Every day, more and more people use social media all over the world. According to a survey by Statista, this year alone, the platforms surpassed 4.5 billion users – a number that could reach 6 billion in 2027. Far beyond their common use, creators take advantage of these tools to make money. But, after all, how much is it possible to earn from TikTok, Instagram or YouTube?
In the midst of a global crisis, it is unlikely that many have not already thought about starting an influencer career or tried to go viral on apps to earn an extra income – or, who knows, the main one. Therefore, many platforms have encouraged their creators by paying them a portion of the ads displayed in their content.
O TikTok, for example, keeps 50% of advertising revenue; the other 50% are for verified users, that is, those with 100k followers or more. The platform pays them through the Pulse program, which began operating last May.
TikTok’s new rival, recently, the YouTube announced that he will share ad revenue with those who create Shorts from January 2023. However, he will pay slightly less than his competitor: 55% will stay with the company; 45% will be for users. For those who produce long videos, nothing changes: they will continue to receive 55%.
O Instagram, from Meta, also shared part of the revenue from ads shown during videos, even though they kept 55% for themselves. Last February, however, the social network decided to discontinue this business model to focus on Reels.
For now, just the Facebook continues to pay 45% of ad revenue to creators as long as they are shown during the videos and on the Reels shown on the platform.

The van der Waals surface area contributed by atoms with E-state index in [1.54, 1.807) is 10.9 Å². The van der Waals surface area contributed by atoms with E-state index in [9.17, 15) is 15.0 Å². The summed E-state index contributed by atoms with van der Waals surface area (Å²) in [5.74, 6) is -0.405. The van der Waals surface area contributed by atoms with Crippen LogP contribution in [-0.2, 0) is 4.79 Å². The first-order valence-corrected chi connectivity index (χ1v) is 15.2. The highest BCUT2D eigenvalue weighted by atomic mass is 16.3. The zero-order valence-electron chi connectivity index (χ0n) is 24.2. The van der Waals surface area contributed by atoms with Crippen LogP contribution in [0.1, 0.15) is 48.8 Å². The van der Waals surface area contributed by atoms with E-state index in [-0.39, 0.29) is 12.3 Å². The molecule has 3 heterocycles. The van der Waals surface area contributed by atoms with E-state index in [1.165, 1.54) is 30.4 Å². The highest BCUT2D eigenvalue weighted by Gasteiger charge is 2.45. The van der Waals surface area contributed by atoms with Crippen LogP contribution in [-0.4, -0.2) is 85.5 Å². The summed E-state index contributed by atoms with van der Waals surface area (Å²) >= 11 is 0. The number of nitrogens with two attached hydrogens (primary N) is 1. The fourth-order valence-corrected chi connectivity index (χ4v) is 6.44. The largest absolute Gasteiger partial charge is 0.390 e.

O Snapchat, in turn, does not disclose what percentage of earnings from commercials it shares with its creators. However, according to a report by the Varietythe app may have paid over $250 million to over 12,000 users in the Spotlight program in 2021 alone.
Twitch was the best paying platform, but…
Severely criticized, the Twitch announced that it will change the way it divides revenue with streamers.
As of June 2023, the top performers will continue to receive 70% and the platform will maintain 30% retention. Here’s the “cat leap”: this only applies to the first $100,000 they accumulate. Then the division is equal: 50/50.
Caught by surprise, the creators began to express such dissatisfaction in lives and on other social networks. They actually felt that Twitch was “cutting” their salaries by 20% while investing millions in celebrities at TwitchCon.
Fact is: when it comes to revenue sharing, creators don’t have much stability. Depending on how the global economic environment is, or even a company, rates can change more frequently than usual — and they don’t always come out clearly.
the deceased vine is an example of this instability in the ad program. After being bought by Twitter in 2016, the company announced that it would close for not being able to support content creators.
At the time, the company explained that the decision was due to the competitors that were emerging, the lack of monetization and the (few) advertising options.
It is precisely in the face of this uncertainty that creators seek to diversify their earnings, whether by betting on affiliate programs or advertising contracts directly with brands.